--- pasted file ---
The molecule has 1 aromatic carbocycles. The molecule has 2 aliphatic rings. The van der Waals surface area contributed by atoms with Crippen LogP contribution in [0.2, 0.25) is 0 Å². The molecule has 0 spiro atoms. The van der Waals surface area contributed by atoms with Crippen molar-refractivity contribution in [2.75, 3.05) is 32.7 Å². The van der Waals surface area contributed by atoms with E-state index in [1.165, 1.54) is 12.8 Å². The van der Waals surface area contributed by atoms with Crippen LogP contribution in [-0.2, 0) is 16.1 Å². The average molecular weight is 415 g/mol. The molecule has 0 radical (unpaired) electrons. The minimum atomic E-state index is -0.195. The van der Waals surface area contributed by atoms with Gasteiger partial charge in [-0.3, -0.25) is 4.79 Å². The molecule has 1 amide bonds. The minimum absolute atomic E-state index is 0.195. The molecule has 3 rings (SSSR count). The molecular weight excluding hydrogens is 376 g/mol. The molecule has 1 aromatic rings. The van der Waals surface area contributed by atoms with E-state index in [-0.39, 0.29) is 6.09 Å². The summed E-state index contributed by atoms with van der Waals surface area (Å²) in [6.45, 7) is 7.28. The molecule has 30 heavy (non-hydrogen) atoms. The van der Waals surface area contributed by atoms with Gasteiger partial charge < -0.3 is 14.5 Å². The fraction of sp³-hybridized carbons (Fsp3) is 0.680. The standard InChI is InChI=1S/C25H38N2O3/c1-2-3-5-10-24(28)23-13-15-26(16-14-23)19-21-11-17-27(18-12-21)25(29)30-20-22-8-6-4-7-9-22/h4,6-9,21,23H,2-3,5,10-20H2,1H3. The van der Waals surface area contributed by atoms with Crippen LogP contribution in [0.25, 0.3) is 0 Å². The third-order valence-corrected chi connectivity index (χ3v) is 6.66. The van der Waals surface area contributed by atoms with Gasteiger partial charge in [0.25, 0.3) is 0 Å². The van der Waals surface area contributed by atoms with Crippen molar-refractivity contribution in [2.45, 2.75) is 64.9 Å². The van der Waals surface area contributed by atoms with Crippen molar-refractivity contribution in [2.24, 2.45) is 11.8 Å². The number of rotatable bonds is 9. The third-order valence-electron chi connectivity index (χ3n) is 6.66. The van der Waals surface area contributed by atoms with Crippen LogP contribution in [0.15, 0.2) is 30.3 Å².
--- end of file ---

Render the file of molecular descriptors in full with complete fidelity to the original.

The molecule has 1 aromatic carbocycles. The molecule has 2 aliphatic rings. The van der Waals surface area contributed by atoms with Crippen LogP contribution in [0.2, 0.25) is 0 Å². The molecule has 0 spiro atoms. The van der Waals surface area contributed by atoms with Crippen molar-refractivity contribution in [2.75, 3.05) is 32.7 Å². The van der Waals surface area contributed by atoms with E-state index in [1.165, 1.54) is 12.8 Å². The van der Waals surface area contributed by atoms with Crippen LogP contribution in [-0.2, 0) is 16.1 Å². The average molecular weight is 415 g/mol. The molecule has 0 radical (unpaired) electrons. The minimum atomic E-state index is -0.195. The van der Waals surface area contributed by atoms with Gasteiger partial charge in [-0.3, -0.25) is 4.79 Å². The molecule has 1 amide bonds. The minimum absolute atomic E-state index is 0.195. The molecule has 3 rings (SSSR count). The molecular weight excluding hydrogens is 376 g/mol. The molecule has 1 aromatic rings. The van der Waals surface area contributed by atoms with E-state index in [-0.39, 0.29) is 6.09 Å². The summed E-state index contributed by atoms with van der Waals surface area (Å²) in [6.45, 7) is 7.28. The molecule has 30 heavy (non-hydrogen) atoms. The van der Waals surface area contributed by atoms with Gasteiger partial charge < -0.3 is 14.5 Å². The fraction of sp³-hybridized carbons (Fsp3) is 0.680. The standard InChI is InChI=1S/C25H38N2O3/c1-2-3-5-10-24(28)23-13-15-26(16-14-23)19-21-11-17-27(18-12-21)25(29)30-20-22-8-6-4-7-9-22/h4,6-9,21,23H,2-3,5,10-20H2,1H3. The van der Waals surface area contributed by atoms with Crippen LogP contribution in [0.25, 0.3) is 0 Å². The third-order valence-corrected chi connectivity index (χ3v) is 6.66. The van der Waals surface area contributed by atoms with Gasteiger partial charge in [0.25, 0.3) is 0 Å². The van der Waals surface area contributed by atoms with Crippen molar-refractivity contribution in [2.45, 2.75) is 64.9 Å². The van der Waals surface area contributed by atoms with Crippen molar-refractivity contribution in [2.24, 2.45) is 11.8 Å². The number of rotatable bonds is 9. The third-order valence-electron chi connectivity index (χ3n) is 6.66. The van der Waals surface area contributed by atoms with Crippen LogP contribution in [0.15, 0.2) is 30.3 Å².